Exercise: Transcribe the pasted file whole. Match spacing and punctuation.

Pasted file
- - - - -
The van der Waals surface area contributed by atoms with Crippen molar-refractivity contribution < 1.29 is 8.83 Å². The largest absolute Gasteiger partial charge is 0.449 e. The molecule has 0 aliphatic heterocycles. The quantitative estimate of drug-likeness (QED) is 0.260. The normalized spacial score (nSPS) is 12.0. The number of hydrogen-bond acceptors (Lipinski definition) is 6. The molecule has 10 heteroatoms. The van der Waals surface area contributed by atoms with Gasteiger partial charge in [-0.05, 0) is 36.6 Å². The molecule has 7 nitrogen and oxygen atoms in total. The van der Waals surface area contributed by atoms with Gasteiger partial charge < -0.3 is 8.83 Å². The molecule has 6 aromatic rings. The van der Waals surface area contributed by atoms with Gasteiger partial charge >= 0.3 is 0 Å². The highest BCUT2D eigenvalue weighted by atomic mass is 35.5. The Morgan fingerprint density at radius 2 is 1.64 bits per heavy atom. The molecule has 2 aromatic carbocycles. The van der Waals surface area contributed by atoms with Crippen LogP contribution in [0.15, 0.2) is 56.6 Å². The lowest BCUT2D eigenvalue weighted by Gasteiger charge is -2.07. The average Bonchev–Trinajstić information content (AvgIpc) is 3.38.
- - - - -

The van der Waals surface area contributed by atoms with Crippen molar-refractivity contribution < 1.29 is 8.83 Å². The largest absolute Gasteiger partial charge is 0.449 e. The molecule has 0 aliphatic heterocycles. The quantitative estimate of drug-likeness (QED) is 0.260. The normalized spacial score (nSPS) is 12.0. The number of hydrogen-bond acceptors (Lipinski definition) is 6. The molecule has 10 heteroatoms. The van der Waals surface area contributed by atoms with Gasteiger partial charge in [-0.05, 0) is 36.6 Å². The molecule has 7 nitrogen and oxygen atoms in total. The van der Waals surface area contributed by atoms with Gasteiger partial charge < -0.3 is 8.83 Å². The molecule has 6 aromatic rings. The van der Waals surface area contributed by atoms with Gasteiger partial charge >= 0.3 is 0 Å². The highest BCUT2D eigenvalue weighted by atomic mass is 35.5. The Morgan fingerprint density at radius 2 is 1.64 bits per heavy atom. The molecule has 2 aromatic carbocycles. The van der Waals surface area contributed by atoms with Crippen LogP contribution in [0.15, 0.2) is 56.6 Å². The lowest BCUT2D eigenvalue weighted by Gasteiger charge is -2.07. The average Bonchev–Trinajstić information content (AvgIpc) is 3.38.